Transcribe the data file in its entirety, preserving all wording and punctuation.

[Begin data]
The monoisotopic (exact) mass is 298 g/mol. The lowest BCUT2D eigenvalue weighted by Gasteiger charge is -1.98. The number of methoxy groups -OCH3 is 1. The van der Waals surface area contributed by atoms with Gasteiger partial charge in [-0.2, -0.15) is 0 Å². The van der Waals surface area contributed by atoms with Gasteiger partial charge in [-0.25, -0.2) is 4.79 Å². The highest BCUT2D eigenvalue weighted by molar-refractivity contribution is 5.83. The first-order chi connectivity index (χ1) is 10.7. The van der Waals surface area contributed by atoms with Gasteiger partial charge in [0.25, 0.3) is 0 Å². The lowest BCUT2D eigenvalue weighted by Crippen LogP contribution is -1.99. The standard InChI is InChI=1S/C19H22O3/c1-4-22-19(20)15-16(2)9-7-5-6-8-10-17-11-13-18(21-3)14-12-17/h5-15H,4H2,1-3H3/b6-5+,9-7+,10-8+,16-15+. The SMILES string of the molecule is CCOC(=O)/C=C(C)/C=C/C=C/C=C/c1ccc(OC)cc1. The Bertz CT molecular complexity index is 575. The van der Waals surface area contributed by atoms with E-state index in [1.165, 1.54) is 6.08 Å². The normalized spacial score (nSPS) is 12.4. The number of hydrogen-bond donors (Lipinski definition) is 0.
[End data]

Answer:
The monoisotopic (exact) mass is 298 g/mol. The lowest BCUT2D eigenvalue weighted by Gasteiger charge is -1.98. The number of methoxy groups -OCH3 is 1. The van der Waals surface area contributed by atoms with Gasteiger partial charge in [-0.2, -0.15) is 0 Å². The van der Waals surface area contributed by atoms with Gasteiger partial charge in [-0.25, -0.2) is 4.79 Å². The highest BCUT2D eigenvalue weighted by molar-refractivity contribution is 5.83. The first-order chi connectivity index (χ1) is 10.7. The van der Waals surface area contributed by atoms with Gasteiger partial charge in [0.25, 0.3) is 0 Å². The lowest BCUT2D eigenvalue weighted by Crippen LogP contribution is -1.99. The standard InChI is InChI=1S/C19H22O3/c1-4-22-19(20)15-16(2)9-7-5-6-8-10-17-11-13-18(21-3)14-12-17/h5-15H,4H2,1-3H3/b6-5+,9-7+,10-8+,16-15+. The SMILES string of the molecule is CCOC(=O)/C=C(C)/C=C/C=C/C=C/c1ccc(OC)cc1. The Bertz CT molecular complexity index is 575. The van der Waals surface area contributed by atoms with E-state index in [1.165, 1.54) is 6.08 Å². The normalized spacial score (nSPS) is 12.4. The number of hydrogen-bond donors (Lipinski definition) is 0.